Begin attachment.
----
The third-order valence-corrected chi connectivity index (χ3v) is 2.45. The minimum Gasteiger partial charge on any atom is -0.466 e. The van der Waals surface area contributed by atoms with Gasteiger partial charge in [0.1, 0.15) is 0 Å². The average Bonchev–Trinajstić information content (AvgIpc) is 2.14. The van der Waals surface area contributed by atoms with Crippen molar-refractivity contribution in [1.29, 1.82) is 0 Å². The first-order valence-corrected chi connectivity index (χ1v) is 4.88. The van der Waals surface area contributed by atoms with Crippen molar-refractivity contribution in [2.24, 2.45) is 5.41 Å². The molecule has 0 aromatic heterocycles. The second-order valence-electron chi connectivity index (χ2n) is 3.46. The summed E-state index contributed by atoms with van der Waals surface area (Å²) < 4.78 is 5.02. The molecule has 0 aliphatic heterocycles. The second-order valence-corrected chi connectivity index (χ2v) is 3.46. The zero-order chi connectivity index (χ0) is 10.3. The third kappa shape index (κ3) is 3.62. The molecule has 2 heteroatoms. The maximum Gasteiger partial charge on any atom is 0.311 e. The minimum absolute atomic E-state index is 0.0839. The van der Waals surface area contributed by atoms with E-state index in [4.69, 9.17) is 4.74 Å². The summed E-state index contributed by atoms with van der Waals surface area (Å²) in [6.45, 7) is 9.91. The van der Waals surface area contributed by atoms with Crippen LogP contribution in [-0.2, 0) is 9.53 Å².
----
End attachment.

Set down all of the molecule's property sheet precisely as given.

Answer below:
The third-order valence-corrected chi connectivity index (χ3v) is 2.45. The minimum Gasteiger partial charge on any atom is -0.466 e. The van der Waals surface area contributed by atoms with Gasteiger partial charge in [0.1, 0.15) is 0 Å². The average Bonchev–Trinajstić information content (AvgIpc) is 2.14. The van der Waals surface area contributed by atoms with Crippen molar-refractivity contribution in [1.29, 1.82) is 0 Å². The first-order valence-corrected chi connectivity index (χ1v) is 4.88. The van der Waals surface area contributed by atoms with Crippen molar-refractivity contribution in [2.24, 2.45) is 5.41 Å². The molecule has 0 aromatic heterocycles. The second-order valence-electron chi connectivity index (χ2n) is 3.46. The summed E-state index contributed by atoms with van der Waals surface area (Å²) < 4.78 is 5.02. The molecule has 0 aliphatic heterocycles. The second-order valence-corrected chi connectivity index (χ2v) is 3.46. The zero-order chi connectivity index (χ0) is 10.3. The third kappa shape index (κ3) is 3.62. The molecule has 2 heteroatoms. The maximum Gasteiger partial charge on any atom is 0.311 e. The minimum absolute atomic E-state index is 0.0839. The van der Waals surface area contributed by atoms with E-state index in [4.69, 9.17) is 4.74 Å². The summed E-state index contributed by atoms with van der Waals surface area (Å²) in [6.45, 7) is 9.91. The van der Waals surface area contributed by atoms with Crippen LogP contribution in [-0.2, 0) is 9.53 Å².